It may look more like spring in Central New York but it's still winter in the Adirondacks where there is a risk of avalanches.

The New York State Department of Environmental Conservation (DEC) is warning of potential avalanche risks following mild temperatures and high winds, especially in the High Peak Adirondack region where one hiker died.

Avalanche danger increases during thaws when warmer weather and rain melt existing snowpack and snow becomes increasingly unstable as it undergoes freeze/thaw cycles.

Hikers or skiers and snowboarders squeezing out the last bit of winter in the mountains should not only be aware of the risks but prepared for avalanche conditions. The majority of steep, open terrain is found in the High Peaks region of the Adirondacks, avalanche-prone terrain is all throughout the Adirondack Mountains.

Skiers, snowboarders, and hikers should assess their own experience level before going into the backcountry and should be equipped with avalanche safety tools and knowledge, including participation in an avalanche safety course.

Adirondack Avalanches

There have already been a few avalanches in the area, one that is suspected of killing Thomas Howard, a hiker who planned to climb Mount Colden on the weekend of March 11 but failed to return. Forest Rangers and volunteer rescuers found him a week later in the Trap Dike under approximately four feet of snow.

Evidence suggests an avalanche may have occurred at the site. However, without an eyewitness and due to changing snow conditions, it is impossible to say for certain if the snow accumulation was the result of an avalanche or drifted snow.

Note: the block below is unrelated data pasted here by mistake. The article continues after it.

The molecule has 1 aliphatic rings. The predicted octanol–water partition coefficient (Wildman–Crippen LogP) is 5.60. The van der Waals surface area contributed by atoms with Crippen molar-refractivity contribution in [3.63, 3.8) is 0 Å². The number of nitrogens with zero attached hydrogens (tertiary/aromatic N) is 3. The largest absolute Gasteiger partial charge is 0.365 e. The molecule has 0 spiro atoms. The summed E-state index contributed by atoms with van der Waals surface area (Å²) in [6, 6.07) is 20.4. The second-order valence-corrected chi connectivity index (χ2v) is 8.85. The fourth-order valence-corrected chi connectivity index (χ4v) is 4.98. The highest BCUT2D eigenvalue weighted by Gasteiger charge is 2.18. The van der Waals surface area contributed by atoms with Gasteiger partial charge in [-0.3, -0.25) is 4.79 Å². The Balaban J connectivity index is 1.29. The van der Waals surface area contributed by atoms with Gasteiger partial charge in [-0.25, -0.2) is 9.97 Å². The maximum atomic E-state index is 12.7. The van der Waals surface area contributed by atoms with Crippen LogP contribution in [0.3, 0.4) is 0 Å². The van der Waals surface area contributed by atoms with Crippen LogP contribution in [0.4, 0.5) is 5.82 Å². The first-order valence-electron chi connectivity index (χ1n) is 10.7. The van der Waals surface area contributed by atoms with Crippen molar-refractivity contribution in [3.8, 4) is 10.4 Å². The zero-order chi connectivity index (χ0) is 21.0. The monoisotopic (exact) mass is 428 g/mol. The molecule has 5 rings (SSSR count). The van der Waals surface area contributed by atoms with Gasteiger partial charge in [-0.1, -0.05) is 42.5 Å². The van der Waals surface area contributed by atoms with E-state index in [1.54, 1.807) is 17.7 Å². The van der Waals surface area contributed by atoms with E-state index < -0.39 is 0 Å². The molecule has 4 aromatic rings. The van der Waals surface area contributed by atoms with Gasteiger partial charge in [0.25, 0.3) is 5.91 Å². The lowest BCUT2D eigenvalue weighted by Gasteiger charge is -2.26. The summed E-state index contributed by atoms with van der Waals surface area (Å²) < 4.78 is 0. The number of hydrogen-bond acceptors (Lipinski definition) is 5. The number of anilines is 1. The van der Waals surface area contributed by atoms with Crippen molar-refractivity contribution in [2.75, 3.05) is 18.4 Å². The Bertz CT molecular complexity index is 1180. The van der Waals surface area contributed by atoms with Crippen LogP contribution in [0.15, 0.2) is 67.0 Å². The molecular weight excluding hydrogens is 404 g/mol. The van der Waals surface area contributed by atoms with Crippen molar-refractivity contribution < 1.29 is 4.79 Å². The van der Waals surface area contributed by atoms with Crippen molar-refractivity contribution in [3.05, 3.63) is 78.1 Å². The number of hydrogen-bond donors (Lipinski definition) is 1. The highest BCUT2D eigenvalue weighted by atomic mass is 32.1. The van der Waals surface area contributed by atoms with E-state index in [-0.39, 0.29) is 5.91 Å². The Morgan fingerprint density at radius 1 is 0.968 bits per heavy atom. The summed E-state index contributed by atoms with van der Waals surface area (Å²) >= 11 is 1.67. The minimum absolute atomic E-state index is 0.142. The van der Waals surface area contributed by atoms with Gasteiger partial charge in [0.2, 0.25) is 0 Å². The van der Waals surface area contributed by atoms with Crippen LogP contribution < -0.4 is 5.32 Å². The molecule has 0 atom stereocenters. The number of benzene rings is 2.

An avalanche was confirmed on Wright Mountain in February. Two skiers were buried but they managed to dig out. Luckily, both skiers had proper safety gear and practiced rescue techniques before the trip.

How to Minimize Risk

If you're heading into the Adirondack mountains, you need to be able to recognize and avoid avalanche terrain. Travel on the valley floor away from large avalanche runouts, and avoid cornices or hanging masses of hardened snow. Always carry an avalanche transceiver (or beacon), shovel, and a collapsible or ski-pole probe during avalanche conditions.

What to do if Caught in an Avalanche

If caught in an avalanche, first try to escape to the side, or grab a tree or rock. If knocked down, get rid of poles, skis, and a heavy pack. Swim with the avalanche to try to stay on top and avoid trees. When the avalanche slows down, reach the surface or make an air pocket.

Safe Travel Techniques

  • Never put everyone on the slope. Only one person should be on the slope at a time.
  • Plan an escape route. Always think avalanche - What will you do if the slope slides?
  • Use slope cuts. Keep your speed up and cut across the starting zone, so that if the slope slides, your momentum can carry you off the moving slab into safer terrain.
  • Watch out for cornices, which tend to break farther back than expected. Never walk out to the edge of a drop-off without first checking it out.
  • Use terrain to your advantage. Follow ridges, thick trees, and slopes with safer consequences.
  • If there's no other choice, go underground. You can almost always weather out a bad storm or bad avalanche by digging a snow cave or seeking the shelter of a crevasse. You may be uncomfortable but you will be alive.

To contact a Forest Ranger, whether it's for a search and rescue, to report a wildfire, or to report illegal activity on State lands and easements, call 833-NYS-RANGERS.

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